Exorcising the Pain
Littleton buries its dead and tries to understand
Only a handful of people came to say goodbye to Dylan Klebold. His long, skinny body fit awkwardly into the cardboard casket where it would lie until cremation. His hands were folded on his chest, and stuffed animals surrounded him. His family and few friends shared memories, the happy ones about Dylan the Boy Scout, Dylan the Little Leaguer, Dylan the wrestler. There was his mother Susan's favorite story: One afternoon, Dylan, age 10, came running back from the creek with a pile of leeches. Normally unflappable, Klebold's mother was disgusted by her son's blood-sucking treasures; Dylan loved it, the fun of grossing out Mom. For those who attended the service, it was as if Dylan's life had ended at age 12, not five years later in a murderous rampage that left 12 students, a teacher, and the two killers dead, and a nation grieving and groping for answers. That wasn't the young man Susan Klebold raised. "This monster," she told her hairdresser, Dee Grant, tears coming down her cheeks, "was not the son I knew."
In the perverse pattern that has come to characterize national tragedies like that at Columbine High, Week 2 brought not just funerals but a struggle to comprehend. Colorado buried its dead children and a beloved teacher in a parade of cathartic services that were as much tribute to the slain as an exorcism of inexplicable evil and a collective commitment to carry on. But still, there were questions. Privately, residents wondered why so many warnings had been missed. By the police, by school officials. And, most of all, by parents. Was everyone blind?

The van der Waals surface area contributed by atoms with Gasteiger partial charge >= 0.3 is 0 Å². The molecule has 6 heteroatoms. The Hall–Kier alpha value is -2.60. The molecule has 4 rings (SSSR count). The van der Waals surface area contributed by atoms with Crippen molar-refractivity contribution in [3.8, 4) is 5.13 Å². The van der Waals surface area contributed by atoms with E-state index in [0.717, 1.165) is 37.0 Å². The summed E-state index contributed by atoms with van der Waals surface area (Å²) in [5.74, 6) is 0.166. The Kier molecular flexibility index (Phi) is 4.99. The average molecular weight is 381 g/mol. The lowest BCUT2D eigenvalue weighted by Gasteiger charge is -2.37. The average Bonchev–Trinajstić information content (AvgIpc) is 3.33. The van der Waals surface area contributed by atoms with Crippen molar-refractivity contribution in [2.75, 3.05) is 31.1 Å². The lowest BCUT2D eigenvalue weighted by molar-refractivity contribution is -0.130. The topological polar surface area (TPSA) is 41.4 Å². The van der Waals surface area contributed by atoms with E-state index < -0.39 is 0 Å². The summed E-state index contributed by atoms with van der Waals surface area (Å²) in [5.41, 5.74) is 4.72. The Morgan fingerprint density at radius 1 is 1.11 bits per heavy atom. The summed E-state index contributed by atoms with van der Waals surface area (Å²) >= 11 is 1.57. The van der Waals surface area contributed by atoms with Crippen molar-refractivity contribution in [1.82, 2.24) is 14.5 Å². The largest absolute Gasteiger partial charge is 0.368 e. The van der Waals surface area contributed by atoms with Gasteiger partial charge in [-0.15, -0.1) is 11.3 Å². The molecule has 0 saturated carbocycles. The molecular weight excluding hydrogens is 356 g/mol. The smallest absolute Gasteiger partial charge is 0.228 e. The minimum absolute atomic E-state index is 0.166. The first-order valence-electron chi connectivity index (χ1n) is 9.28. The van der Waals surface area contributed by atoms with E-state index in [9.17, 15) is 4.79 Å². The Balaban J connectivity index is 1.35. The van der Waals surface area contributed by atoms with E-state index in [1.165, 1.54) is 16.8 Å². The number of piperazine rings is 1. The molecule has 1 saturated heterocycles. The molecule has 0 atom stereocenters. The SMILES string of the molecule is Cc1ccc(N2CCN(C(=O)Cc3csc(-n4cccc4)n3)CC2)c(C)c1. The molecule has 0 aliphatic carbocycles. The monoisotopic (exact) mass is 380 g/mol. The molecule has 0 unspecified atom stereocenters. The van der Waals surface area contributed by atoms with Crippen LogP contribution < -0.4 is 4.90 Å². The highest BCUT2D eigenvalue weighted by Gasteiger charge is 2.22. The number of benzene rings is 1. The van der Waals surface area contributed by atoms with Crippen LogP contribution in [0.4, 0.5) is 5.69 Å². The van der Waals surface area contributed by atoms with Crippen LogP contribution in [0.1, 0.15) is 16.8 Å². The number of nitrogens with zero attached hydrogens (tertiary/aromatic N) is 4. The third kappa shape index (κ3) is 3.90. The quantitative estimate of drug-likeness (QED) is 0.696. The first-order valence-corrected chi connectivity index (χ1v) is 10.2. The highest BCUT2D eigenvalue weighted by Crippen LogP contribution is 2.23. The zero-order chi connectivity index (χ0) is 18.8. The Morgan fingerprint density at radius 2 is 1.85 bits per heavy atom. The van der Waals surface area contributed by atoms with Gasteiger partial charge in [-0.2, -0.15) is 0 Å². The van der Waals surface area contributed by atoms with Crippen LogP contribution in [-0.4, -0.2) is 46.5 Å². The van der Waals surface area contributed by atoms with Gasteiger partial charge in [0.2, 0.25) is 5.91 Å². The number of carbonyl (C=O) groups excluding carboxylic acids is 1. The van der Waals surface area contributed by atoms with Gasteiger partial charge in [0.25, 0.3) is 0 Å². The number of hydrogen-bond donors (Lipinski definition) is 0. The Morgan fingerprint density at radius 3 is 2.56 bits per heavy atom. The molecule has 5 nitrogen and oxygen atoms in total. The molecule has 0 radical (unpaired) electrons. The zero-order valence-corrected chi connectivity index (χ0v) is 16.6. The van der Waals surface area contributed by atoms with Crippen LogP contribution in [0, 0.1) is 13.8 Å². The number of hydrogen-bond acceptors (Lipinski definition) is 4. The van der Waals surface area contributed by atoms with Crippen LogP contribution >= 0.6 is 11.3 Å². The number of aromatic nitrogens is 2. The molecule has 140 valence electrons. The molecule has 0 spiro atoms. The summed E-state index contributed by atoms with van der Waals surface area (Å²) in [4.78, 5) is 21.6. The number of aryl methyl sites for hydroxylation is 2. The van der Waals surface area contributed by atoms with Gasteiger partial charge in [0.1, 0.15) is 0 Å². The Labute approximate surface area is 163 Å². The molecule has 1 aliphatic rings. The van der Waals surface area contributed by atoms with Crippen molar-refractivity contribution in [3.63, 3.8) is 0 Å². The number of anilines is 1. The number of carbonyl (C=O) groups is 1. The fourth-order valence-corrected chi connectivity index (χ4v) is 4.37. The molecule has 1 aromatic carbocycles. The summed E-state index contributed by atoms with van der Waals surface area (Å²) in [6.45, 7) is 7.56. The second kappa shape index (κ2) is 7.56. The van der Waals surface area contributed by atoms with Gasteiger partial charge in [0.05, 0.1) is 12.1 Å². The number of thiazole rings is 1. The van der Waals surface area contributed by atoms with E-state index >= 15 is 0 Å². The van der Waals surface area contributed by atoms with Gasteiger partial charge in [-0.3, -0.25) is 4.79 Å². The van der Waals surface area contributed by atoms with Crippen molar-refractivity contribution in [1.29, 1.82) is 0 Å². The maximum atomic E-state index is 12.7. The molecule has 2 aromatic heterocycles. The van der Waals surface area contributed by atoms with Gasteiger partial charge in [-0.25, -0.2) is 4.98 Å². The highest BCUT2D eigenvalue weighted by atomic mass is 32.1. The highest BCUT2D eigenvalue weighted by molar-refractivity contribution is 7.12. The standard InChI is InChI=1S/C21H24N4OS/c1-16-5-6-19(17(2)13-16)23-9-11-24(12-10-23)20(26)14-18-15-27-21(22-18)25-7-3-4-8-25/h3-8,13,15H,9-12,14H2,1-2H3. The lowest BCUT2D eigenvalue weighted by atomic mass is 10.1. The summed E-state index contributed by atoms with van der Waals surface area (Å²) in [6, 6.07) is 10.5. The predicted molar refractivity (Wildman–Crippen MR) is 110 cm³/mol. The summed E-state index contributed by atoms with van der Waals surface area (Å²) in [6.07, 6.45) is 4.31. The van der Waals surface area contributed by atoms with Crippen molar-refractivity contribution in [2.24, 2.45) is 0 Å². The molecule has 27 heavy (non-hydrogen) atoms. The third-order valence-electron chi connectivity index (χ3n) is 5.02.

Some comprehension came as a more detailed picture of Eric Harris--if not Dylan Klebold--began to emerge. The image of Harris is at once disturbing and disturbingly reassuring. Just 18, Harris was not a racist or a goth or a fascist, although he dabbled in all those obsessions. In fact, it appears, Harris was a psychopath, who advertised his dark side nearly everywhere he went. For all his advertising it, though, Harris somehow attracted little attention until he had transformed himself into a hideous killer. The signs were hard to miss. Harris was taking Luvox, an antidepressant similar to Prozac that's often prescribed for depression and obsessive-compulsive disorder. Based on what's known about him--in particular the writings on his Internet Web page--some psychologists believe Harris may have suffered from a particular type of antisocial disorder known as "malignant narcissism." The traits are frightening: Self-absorption and an inability to empathize with others' pain. Messianic self-perception. A quest for revenge. A need for enemies as justification for extreme aggression. Aubrey Immelman, a psychology professor at St. John's University in Minnesota, says narcissistic leaders often surround themselves with uncritical admirers "willing to do their bidding at almost any expense." Perhaps that's where Dylan Klebold came in.
Klebold is every parent's worst nightmare, not only for what he did but for how well he hid even the slightest indication that he worshiped death and violence. Klebold's father thought he had a great relationship with his son. "Dylan was his best friend," says Edgar Berg, a former colleague of the father's who spoke to him after the shooting. "Tom says that he just spent endless, sleepless hours thinking, 'What did I miss?'"